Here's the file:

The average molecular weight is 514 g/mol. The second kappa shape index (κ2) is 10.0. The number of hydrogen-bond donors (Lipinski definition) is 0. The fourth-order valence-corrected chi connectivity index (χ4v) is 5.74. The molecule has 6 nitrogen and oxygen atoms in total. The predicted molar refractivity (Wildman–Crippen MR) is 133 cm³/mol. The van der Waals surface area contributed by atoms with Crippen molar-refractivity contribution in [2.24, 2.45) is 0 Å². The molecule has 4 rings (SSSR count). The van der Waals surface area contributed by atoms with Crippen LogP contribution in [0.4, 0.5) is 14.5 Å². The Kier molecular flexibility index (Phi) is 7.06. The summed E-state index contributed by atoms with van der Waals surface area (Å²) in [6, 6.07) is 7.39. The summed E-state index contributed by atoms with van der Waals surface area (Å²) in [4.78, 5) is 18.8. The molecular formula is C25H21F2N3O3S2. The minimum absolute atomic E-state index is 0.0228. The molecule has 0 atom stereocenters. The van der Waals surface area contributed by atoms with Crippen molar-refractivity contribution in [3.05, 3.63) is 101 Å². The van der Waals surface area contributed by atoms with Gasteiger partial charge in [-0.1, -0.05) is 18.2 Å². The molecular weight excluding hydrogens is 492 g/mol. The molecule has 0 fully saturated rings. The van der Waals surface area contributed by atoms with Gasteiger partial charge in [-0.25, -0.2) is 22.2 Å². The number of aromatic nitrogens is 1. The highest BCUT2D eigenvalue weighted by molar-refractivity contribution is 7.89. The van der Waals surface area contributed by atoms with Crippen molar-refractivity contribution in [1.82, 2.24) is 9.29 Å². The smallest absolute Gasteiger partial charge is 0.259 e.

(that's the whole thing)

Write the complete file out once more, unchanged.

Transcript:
The average molecular weight is 514 g/mol. The second kappa shape index (κ2) is 10.0. The number of hydrogen-bond donors (Lipinski definition) is 0. The fourth-order valence-corrected chi connectivity index (χ4v) is 5.74. The molecule has 6 nitrogen and oxygen atoms in total. The predicted molar refractivity (Wildman–Crippen MR) is 133 cm³/mol. The van der Waals surface area contributed by atoms with Crippen molar-refractivity contribution in [2.24, 2.45) is 0 Å². The molecule has 4 rings (SSSR count). The van der Waals surface area contributed by atoms with Crippen LogP contribution in [0.4, 0.5) is 14.5 Å². The Kier molecular flexibility index (Phi) is 7.06. The summed E-state index contributed by atoms with van der Waals surface area (Å²) in [6, 6.07) is 7.39. The summed E-state index contributed by atoms with van der Waals surface area (Å²) in [4.78, 5) is 18.8. The molecular formula is C25H21F2N3O3S2. The minimum absolute atomic E-state index is 0.0228. The molecule has 0 atom stereocenters. The van der Waals surface area contributed by atoms with Crippen molar-refractivity contribution in [3.05, 3.63) is 101 Å². The van der Waals surface area contributed by atoms with Gasteiger partial charge in [-0.1, -0.05) is 18.2 Å². The molecular weight excluding hydrogens is 492 g/mol. The molecule has 0 fully saturated rings. The van der Waals surface area contributed by atoms with Gasteiger partial charge in [-0.25, -0.2) is 22.2 Å². The number of aromatic nitrogens is 1. The highest BCUT2D eigenvalue weighted by molar-refractivity contribution is 7.89. The van der Waals surface area contributed by atoms with Crippen molar-refractivity contribution in [1.82, 2.24) is 9.29 Å². The smallest absolute Gasteiger partial charge is 0.259 e.